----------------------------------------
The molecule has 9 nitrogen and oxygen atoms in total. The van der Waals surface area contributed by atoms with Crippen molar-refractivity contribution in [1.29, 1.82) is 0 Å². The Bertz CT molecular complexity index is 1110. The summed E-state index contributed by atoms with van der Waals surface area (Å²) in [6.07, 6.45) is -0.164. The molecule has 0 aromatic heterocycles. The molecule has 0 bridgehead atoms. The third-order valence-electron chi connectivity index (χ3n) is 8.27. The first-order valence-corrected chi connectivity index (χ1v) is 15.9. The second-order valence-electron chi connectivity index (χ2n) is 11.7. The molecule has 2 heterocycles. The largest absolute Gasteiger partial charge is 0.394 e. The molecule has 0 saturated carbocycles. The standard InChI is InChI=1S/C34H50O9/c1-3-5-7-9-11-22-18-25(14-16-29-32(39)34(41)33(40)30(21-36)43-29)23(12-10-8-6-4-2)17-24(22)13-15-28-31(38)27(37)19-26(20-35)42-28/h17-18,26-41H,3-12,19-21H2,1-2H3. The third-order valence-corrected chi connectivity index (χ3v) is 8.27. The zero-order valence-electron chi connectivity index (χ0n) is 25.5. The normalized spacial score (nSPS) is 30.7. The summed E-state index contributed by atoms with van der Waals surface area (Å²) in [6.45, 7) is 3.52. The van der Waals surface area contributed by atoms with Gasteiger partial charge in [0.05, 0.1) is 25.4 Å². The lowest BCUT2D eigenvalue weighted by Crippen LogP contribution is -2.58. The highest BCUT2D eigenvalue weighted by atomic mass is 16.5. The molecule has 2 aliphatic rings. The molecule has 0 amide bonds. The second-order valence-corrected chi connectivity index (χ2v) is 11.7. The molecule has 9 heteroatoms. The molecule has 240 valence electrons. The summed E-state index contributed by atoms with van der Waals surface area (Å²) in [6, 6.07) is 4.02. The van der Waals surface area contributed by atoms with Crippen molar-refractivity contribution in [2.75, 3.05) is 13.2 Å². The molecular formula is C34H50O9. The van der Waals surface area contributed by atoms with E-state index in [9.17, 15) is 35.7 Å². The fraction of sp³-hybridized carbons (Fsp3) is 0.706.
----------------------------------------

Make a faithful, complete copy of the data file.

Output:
The molecule has 9 nitrogen and oxygen atoms in total. The van der Waals surface area contributed by atoms with Crippen molar-refractivity contribution in [1.29, 1.82) is 0 Å². The Bertz CT molecular complexity index is 1110. The summed E-state index contributed by atoms with van der Waals surface area (Å²) in [6.07, 6.45) is -0.164. The molecule has 0 aromatic heterocycles. The molecule has 0 bridgehead atoms. The third-order valence-electron chi connectivity index (χ3n) is 8.27. The first-order valence-corrected chi connectivity index (χ1v) is 15.9. The second-order valence-electron chi connectivity index (χ2n) is 11.7. The molecule has 2 heterocycles. The largest absolute Gasteiger partial charge is 0.394 e. The molecule has 0 saturated carbocycles. The standard InChI is InChI=1S/C34H50O9/c1-3-5-7-9-11-22-18-25(14-16-29-32(39)34(41)33(40)30(21-36)43-29)23(12-10-8-6-4-2)17-24(22)13-15-28-31(38)27(37)19-26(20-35)42-28/h17-18,26-41H,3-12,19-21H2,1-2H3. The third-order valence-corrected chi connectivity index (χ3v) is 8.27. The zero-order valence-electron chi connectivity index (χ0n) is 25.5. The normalized spacial score (nSPS) is 30.7. The summed E-state index contributed by atoms with van der Waals surface area (Å²) in [6.45, 7) is 3.52. The van der Waals surface area contributed by atoms with Gasteiger partial charge in [0.05, 0.1) is 25.4 Å². The lowest BCUT2D eigenvalue weighted by Crippen LogP contribution is -2.58. The highest BCUT2D eigenvalue weighted by atomic mass is 16.5. The molecule has 2 aliphatic rings. The molecule has 0 amide bonds. The second-order valence-corrected chi connectivity index (χ2v) is 11.7. The molecule has 9 heteroatoms. The molecule has 240 valence electrons. The summed E-state index contributed by atoms with van der Waals surface area (Å²) in [6, 6.07) is 4.02. The van der Waals surface area contributed by atoms with Crippen molar-refractivity contribution in [2.75, 3.05) is 13.2 Å². The molecular formula is C34H50O9. The van der Waals surface area contributed by atoms with E-state index in [9.17, 15) is 35.7 Å². The fraction of sp³-hybridized carbons (Fsp3) is 0.706.